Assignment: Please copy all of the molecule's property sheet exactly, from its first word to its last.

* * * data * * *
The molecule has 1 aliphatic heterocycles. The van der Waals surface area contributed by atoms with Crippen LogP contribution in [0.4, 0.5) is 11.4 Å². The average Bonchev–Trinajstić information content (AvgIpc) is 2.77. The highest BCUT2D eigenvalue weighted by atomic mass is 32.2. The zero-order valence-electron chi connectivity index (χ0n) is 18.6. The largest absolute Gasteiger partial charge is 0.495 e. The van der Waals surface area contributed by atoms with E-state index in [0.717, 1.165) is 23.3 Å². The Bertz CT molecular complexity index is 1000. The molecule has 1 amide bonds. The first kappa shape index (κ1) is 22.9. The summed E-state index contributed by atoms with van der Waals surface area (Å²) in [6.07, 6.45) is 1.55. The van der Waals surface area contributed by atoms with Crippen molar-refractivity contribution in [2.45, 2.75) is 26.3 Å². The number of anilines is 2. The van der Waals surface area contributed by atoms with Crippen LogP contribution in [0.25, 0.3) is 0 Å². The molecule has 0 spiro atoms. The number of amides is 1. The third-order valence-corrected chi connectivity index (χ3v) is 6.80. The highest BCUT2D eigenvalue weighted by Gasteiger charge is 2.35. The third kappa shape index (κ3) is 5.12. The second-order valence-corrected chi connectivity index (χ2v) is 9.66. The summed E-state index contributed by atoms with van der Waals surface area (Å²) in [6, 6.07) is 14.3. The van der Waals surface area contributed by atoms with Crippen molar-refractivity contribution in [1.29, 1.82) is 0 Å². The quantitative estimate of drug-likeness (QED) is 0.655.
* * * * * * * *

The molecule has 1 aliphatic heterocycles. The van der Waals surface area contributed by atoms with Crippen LogP contribution in [0.4, 0.5) is 11.4 Å². The average Bonchev–Trinajstić information content (AvgIpc) is 2.77. The highest BCUT2D eigenvalue weighted by atomic mass is 32.2. The zero-order valence-electron chi connectivity index (χ0n) is 18.6. The largest absolute Gasteiger partial charge is 0.495 e. The van der Waals surface area contributed by atoms with E-state index in [0.717, 1.165) is 23.3 Å². The Bertz CT molecular complexity index is 1000. The molecule has 1 amide bonds. The first kappa shape index (κ1) is 22.9. The summed E-state index contributed by atoms with van der Waals surface area (Å²) in [6.07, 6.45) is 1.55. The van der Waals surface area contributed by atoms with Crippen molar-refractivity contribution in [2.45, 2.75) is 26.3 Å². The number of anilines is 2. The van der Waals surface area contributed by atoms with Crippen LogP contribution in [0.25, 0.3) is 0 Å². The molecule has 0 spiro atoms. The number of amides is 1. The third-order valence-corrected chi connectivity index (χ3v) is 6.80. The highest BCUT2D eigenvalue weighted by Gasteiger charge is 2.35. The third kappa shape index (κ3) is 5.12. The second-order valence-corrected chi connectivity index (χ2v) is 9.66. The summed E-state index contributed by atoms with van der Waals surface area (Å²) in [6, 6.07) is 14.3. The van der Waals surface area contributed by atoms with Crippen molar-refractivity contribution in [1.29, 1.82) is 0 Å². The quantitative estimate of drug-likeness (QED) is 0.655.